team membersNobody doubts the importance of the project team but it is not always so easy to identify those of us who can consider ourselves part of the project team. The project team usually consists of a project manager and the team members involved in performing the various tasks during the course of the project life cycle, undertaking a joint effort to achieve objectives whether or not they form part of the project management team.


Team members may possess specific skills or come from various groups, but the work undertaken within the project is a joint effort by the entire project team. The project manager is the team leader, regardless of the authority they have within the project governance model established for the project.

Some of the roles within the project team include:

Project management personnel: this can be undertaken or supported by a project management office (PMO).

Project personnel: these people work on creating the project deliverables.

Support experts: they perform tasks required for developing or implementing the plan for project management. Depending on the complexity of these tasks, they may work full-time or as and when their skills are required.

Representatives of the user or the client: they may be appointed as representatives or liaison officers to advise on requirements, oversee acceptability and viability of the project results and ensure proper coordination.

Suppliers: vendors, suppliers or contractors. They provide components or services necessary to the project. They may play a significant role in the project based on their level of commitment to the risk associated with delivery of the results.

Members from partner companies: to guarantee proper coordination.

Business partners: an external company but with a special relationship with the company, usually through certification. They usually provide specific experience or skills.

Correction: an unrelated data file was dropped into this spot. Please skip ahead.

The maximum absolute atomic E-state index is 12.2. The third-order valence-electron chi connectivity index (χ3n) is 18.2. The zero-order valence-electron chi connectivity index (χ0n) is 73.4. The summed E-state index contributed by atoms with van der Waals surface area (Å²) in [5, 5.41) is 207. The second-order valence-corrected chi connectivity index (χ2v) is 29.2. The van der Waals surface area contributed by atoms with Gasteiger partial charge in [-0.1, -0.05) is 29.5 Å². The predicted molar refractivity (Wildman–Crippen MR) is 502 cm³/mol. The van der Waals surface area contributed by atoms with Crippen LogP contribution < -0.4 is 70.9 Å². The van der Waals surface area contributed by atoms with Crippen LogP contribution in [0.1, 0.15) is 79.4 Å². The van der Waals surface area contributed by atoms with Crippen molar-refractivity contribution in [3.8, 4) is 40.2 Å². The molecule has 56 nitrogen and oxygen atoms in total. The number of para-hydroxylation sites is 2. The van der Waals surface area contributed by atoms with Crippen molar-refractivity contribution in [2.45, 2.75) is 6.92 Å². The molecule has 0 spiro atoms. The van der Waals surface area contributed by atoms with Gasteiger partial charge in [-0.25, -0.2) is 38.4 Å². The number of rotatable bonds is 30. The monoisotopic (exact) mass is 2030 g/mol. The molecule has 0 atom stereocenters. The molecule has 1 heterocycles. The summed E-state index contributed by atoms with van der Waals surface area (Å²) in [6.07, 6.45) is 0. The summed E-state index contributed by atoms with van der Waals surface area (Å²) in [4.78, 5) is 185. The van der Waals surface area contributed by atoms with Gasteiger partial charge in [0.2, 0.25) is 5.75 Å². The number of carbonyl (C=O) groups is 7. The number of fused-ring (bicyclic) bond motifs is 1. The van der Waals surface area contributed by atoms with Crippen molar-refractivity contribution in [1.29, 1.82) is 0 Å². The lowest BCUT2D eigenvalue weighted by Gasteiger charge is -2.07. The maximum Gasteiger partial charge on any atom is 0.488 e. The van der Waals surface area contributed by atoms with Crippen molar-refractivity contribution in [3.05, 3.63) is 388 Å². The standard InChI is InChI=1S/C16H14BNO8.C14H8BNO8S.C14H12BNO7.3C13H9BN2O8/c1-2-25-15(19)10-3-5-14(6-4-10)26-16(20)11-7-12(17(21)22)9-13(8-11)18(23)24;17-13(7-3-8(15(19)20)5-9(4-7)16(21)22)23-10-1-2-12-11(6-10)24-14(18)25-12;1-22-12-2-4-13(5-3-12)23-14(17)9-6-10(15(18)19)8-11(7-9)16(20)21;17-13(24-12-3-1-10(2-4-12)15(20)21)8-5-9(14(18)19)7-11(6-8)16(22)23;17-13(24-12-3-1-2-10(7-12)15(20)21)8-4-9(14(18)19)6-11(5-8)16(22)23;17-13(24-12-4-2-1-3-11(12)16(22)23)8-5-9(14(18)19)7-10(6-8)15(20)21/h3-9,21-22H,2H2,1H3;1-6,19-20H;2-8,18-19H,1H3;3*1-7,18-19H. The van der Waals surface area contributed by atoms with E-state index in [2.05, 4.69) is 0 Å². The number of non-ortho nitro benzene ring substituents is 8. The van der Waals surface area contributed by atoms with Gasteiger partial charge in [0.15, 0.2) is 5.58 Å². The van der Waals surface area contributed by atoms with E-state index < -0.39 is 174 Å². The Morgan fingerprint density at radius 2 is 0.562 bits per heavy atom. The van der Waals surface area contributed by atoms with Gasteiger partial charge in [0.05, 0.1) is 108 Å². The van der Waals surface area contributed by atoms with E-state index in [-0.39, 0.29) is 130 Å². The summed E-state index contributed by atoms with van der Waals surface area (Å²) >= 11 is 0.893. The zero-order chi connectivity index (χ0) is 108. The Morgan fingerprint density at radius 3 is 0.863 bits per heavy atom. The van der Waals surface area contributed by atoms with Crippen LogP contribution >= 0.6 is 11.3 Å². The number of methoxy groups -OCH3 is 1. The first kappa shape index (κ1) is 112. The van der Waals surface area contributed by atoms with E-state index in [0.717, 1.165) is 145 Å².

Project team composition: this varies according to the culture of the organization, the scope and the location. Similarly, relations between the project manager and the rest of the team also vary according to the authority of the former over the latter (part-time employee or a team line manager, to provide just two examples).

Although more complex models may exist, the two basic project team focus models are:

Dedicated: all members or a significant proportion of them work on the project full-time. They might be located in the same place or communicate via virtual channels, but they always report to the project manager. Therefore, this is the simplest configuration for a project manager as the lines of authority are clear and every team member can concentrate on objectives. This model is common in projectized organizations (see entry on organization structures).

Part-time: if the project is launched as an additional and temporary task. All team members, including the project manager, remain at their own organizations and complete their usual duties. Functional managers maintain control over the rest of the team and the resources assigned to the project. Part-time team members can dedicate themselves to more than one project at a time. This model is common in functional organizations, while matrix organizations may adopt both approaches as required (see entry on organization structures).

These models may exist within any organizational structure. Dedicated project teams are more common within projectized organizations where most of the organization’s resources are focused on projects and where project managers have a high degree of independence and authority. Part-time project teams are common within functional organizations, while matrix organizations use both dedicated and part-time project teams. Members who have limited involvement in various stages of a project can be considered as part-time project team members.

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